Cycling the Americas: The End of the Road in Sight


The town of Villa O’Higgins in southern Chile. Photo: Radu Paltineanu

Romanian endurance cyclist Radu Paltineanu found heartbreak and ‘the need to change something in his life’ to be his greatest motivators. After his girlfriend dumped him, along with the growing prospect of landing a boring office job Paltineanu diverted all his energy into a project now known as Cycling the Americas, a 34,000km expedition from Alaska to Ushuaia, Argentina.

No stranger to long-distance biking, he has previously pedaled across Europe and Central Asia. But for cyclists, the Pan-American highway is the ultimate challenge. Several have done the route. Some have even hiked it. But the distance remains a staggering commitment. As he passes through Argentina, his last leg, he has already been 38 months on the road with 33,000 km so far.

Sponsors, donations and the kindness of random strangers have kept him going. His accommodations have, at times, been odd. In Mexico, he willingly spent the night in a jail cell; in Ecuador, in a fire station. Locals have also welcomed him into their home, and he had the privilege of spending time with the former president of Uruguay. According to him, he ‘left Alaska with very little money and…relied on people’s help.’ In his eyes, the human aspect of his adventure holds as much importance to him as the journey itself as ‘travelling the way I do makes you see the human part of the world.’

Paltineanu with former president of Uruguay, Jose Mujica. Photo: Radu Paltineanu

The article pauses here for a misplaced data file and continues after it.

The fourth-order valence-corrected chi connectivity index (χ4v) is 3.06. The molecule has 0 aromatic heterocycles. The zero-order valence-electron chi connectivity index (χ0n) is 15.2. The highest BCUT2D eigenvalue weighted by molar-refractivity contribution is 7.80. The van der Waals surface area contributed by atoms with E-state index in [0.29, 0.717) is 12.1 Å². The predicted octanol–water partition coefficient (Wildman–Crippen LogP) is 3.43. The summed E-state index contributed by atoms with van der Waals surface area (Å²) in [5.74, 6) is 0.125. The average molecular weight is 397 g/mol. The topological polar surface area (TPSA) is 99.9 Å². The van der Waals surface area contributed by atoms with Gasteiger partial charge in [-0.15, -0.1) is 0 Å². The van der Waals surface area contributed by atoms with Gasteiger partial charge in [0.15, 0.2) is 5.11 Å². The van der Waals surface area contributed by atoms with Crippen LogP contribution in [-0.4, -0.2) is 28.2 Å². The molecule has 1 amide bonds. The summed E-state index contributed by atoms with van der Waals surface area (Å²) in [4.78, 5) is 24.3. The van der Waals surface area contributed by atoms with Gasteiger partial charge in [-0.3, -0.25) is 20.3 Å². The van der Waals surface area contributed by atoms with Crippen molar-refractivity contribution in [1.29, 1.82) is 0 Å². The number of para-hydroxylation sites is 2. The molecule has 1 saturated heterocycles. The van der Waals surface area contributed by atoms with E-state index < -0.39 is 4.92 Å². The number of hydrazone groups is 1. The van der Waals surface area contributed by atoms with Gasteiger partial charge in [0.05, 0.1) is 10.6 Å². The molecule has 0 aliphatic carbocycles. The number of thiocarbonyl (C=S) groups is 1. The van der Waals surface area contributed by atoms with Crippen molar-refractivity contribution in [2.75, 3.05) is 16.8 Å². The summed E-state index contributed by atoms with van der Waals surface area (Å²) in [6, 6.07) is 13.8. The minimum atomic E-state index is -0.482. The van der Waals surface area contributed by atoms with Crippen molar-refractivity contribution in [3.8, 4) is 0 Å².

His gear includes his Cross Quest bike, GPS, MP3 player, phone, tools for repair and maintenance, clothing, food, a mattress, Marmot Never Winter sleeping bag and tent which he tightly packs and stores in two Mainstream MSX panniers at the front and rear. He rides with a weight varying from 40 to 50 kg depending on the region. Now and then, Paltineanu leaves his bike to scale mountains. He has climbed the Orizaba peak in Mexico and the Cayambe, Illiniza North, Caryhuairazo and Chimborazo peaks in Ecuador.

Lake Esmeralda, Chile. Photo: Radu Paltineanu

Of the many dangers he has faced, sharing a boat with drug traffickers in the Darien Gap was probably the most ticklish. Adventurers do not take this infamous crossing between Panama and Colombia lightly. Many are killed, trafficked or imprisoned by Panamanian authorities. However, while dangerous, the crossing is not impossible. It is recommended that those who wish to cross get in contact with those familiar with the process. Paltineanu managed to speak with American cyclist Lucas Brunelle, who advised him to invest the time persuading the Panamanian border patrol of his innocent intent and to carry cash at hand for bribes. Another close call would be his time in Venezuela ‘which everyone advised me not to do.’ Due to the crisis, foreigners are more prone to robbery and murder for their foreign currency. Bandits stormed his hotel’s lobby looking for him but to no avail, as the hotel’s reception were ignorant of his room number. Upon leaving, the Bolivarianas escorted him out of the city of Calabozo.

As for his motivation for continuing such a strenuous journey, he says ‘the best motivation that keeps you going for so long is the adrenaline of the unknown. I don’t really know where I end up today, who I will be meeting or what new experiences will I have.’

He plans to produce a documentary — a cultural record more than a tale of derring-do — about his expedition. Readers can follow his progress on Instagram, his website  and Facebook page.

About the Author

Kristine De Abreu

Kristine De Abreu

Kristine is an aspiring travel writer from Trinidad and Tobago with a BA in English and History. She is currently with the British College of Journalism.

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Kathy
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I met Radu at the Arctic Circle Wayside in Alaska in 2015 shortly after he began his epic journey. Truly an amazing man